We'll just say it up front, MSR has designed what may be the perfect water purifier for small groups, capable of purifying ten liters of "worst-case" water at a rate of about one liter every two minutes, and with a filter rated for 3,000 liters of lifetime service. We know you have questions, like, what the hell is "worst-case" water, and why is it in scare quotes? Fear not, we have answers, so read on!
The Guardian Gravity was designed for the US military, and they needed something capable of dealing with the nastiest water they might find in the field, which – given where they've been operating the last two decades – can be pretty nasty. The military has specifications for everything. Your skull, for example, is officially a Brain Housing Group, and if you want to know exactly what is wrong with it, join the US Army and their friendly Drill Sergeants will tell you. The specification for individual and small unit water purifiers is NSF P248, a more rigorous extension of the P231 standard.
MSR sums up the third-party testing process: "The full NSF Protocol P231 test lasts for 10 days. Five of those days challenge a filter with tap water; the other five with what’s called 'worst-case' water—containing elevated levels of organic matter, turbidity, pH and salt, and at nearly freezing temperatures. In addition, the test challenges the filter at the end of the filter’s life to ensure it’s still removing pathogens up until the last moment its cartridge is full. Every MSR filter is tested to the full 10-day protocol."
So, we have an honest-to-uncle-sam water purifier, they've tested the bejesus out of it, and we are fully confident it will take out viruses (99.99%), bacteria (99.9999%), protozoa (99.9%), sediment and microplastics. How's it work in practice?
First of all, the packaging is just right. A zippered bag with mesh sides for drying perfectly fits the purifier, which unrolls ready to use, no assembly required. Well OK, a little disassembly is required, as you follow the instructions clearly printed on a large tag inside the bag: detach the water hose, fill the clearly labeled DIRTY WATER bag, roll it shut 4x, hang it six feet above your clean water container, re-attach hose, purge it, rinse bottle adapter, attach bottle adapter to clean water container and you're good to go. You get pretty fast at it in practice, and there are also detailed instructions for storing, cleaning and performing an integrity test.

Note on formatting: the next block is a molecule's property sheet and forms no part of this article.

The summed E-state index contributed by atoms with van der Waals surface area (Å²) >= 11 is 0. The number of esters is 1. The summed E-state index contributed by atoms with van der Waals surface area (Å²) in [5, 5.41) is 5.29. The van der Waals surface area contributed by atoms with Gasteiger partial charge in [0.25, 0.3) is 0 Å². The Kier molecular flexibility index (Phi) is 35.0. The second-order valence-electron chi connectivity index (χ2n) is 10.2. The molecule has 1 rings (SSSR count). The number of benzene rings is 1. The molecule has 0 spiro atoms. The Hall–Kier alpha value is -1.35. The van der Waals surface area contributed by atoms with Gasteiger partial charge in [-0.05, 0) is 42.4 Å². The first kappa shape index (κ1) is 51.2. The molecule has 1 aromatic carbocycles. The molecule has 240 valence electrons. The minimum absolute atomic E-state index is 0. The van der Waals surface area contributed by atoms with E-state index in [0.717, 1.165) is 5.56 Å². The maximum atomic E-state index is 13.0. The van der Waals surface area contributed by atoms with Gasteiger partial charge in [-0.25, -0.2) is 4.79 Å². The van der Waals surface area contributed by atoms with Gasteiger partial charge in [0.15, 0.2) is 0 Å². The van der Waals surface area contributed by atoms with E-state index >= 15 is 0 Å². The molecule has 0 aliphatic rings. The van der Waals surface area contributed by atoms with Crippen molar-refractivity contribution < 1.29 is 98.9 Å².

There is a pre-filter in the bag to catch larger sediment, and the two-stage filter cartridge has a carbon filter that works very well to make the clean water odorless and tasteless. Reminder: do not detach hoses from filter cartridge, and do not disassemble cartridge or attempt to dry it out, as it needs to maintain a damp condition for the integrity of the filter. Also, when hanging try to stretch it out to the maximum hose length with a vertical drop. The Guardian will work at lower heights and at an angle, but slower. We found a liter every two minutes to be possible with the perfect height and angle, but a liter every 2.5 to 3 minutes is probably more achievable under normal field conditions. That's still less than 30 minutes for 10 liters of pure water.
After all this, the bottom line is that the MSR Guardian Gravity scores pretty much perfect marks on capability, usability and portability, which at 1lb 3oz is pretty damn good for a 10L purifier that requires no pumping. Even the affordability we consider pretty good, given its efficacy and long service life. If you're going out in small groups, you're not going to find a better purifier than the MSR Guardian Gravity.